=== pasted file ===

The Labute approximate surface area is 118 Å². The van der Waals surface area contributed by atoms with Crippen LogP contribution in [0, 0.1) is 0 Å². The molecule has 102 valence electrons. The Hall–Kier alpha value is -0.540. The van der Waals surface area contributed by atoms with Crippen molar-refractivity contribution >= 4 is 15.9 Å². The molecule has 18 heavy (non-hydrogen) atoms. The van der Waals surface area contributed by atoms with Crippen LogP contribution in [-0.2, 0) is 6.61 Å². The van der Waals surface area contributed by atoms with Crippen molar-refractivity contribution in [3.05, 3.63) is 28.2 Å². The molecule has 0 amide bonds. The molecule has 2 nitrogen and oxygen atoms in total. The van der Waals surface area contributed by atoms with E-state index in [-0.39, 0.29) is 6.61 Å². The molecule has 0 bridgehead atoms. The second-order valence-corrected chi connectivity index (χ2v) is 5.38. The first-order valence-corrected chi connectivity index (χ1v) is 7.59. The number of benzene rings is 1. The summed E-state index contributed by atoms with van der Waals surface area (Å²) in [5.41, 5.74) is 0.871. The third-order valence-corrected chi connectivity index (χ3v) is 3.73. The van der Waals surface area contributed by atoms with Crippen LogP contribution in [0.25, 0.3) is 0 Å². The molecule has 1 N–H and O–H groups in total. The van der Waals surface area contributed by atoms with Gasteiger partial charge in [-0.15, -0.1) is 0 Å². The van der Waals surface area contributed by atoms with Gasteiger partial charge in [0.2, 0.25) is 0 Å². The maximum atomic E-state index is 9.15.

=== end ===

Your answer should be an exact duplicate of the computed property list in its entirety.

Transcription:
The Labute approximate surface area is 118 Å². The van der Waals surface area contributed by atoms with Crippen LogP contribution in [0, 0.1) is 0 Å². The molecule has 102 valence electrons. The Hall–Kier alpha value is -0.540. The van der Waals surface area contributed by atoms with Crippen molar-refractivity contribution >= 4 is 15.9 Å². The molecule has 18 heavy (non-hydrogen) atoms. The van der Waals surface area contributed by atoms with Crippen LogP contribution in [-0.2, 0) is 6.61 Å². The van der Waals surface area contributed by atoms with Crippen molar-refractivity contribution in [3.05, 3.63) is 28.2 Å². The molecule has 0 amide bonds. The molecule has 2 nitrogen and oxygen atoms in total. The van der Waals surface area contributed by atoms with E-state index in [-0.39, 0.29) is 6.61 Å². The molecule has 0 bridgehead atoms. The second-order valence-corrected chi connectivity index (χ2v) is 5.38. The first-order valence-corrected chi connectivity index (χ1v) is 7.59. The number of benzene rings is 1. The summed E-state index contributed by atoms with van der Waals surface area (Å²) in [5.41, 5.74) is 0.871. The third-order valence-corrected chi connectivity index (χ3v) is 3.73. The van der Waals surface area contributed by atoms with Crippen LogP contribution in [0.25, 0.3) is 0 Å². The molecule has 1 N–H and O–H groups in total. The van der Waals surface area contributed by atoms with Gasteiger partial charge in [-0.15, -0.1) is 0 Å². The van der Waals surface area contributed by atoms with Gasteiger partial charge in [0.2, 0.25) is 0 Å². The maximum atomic E-state index is 9.15.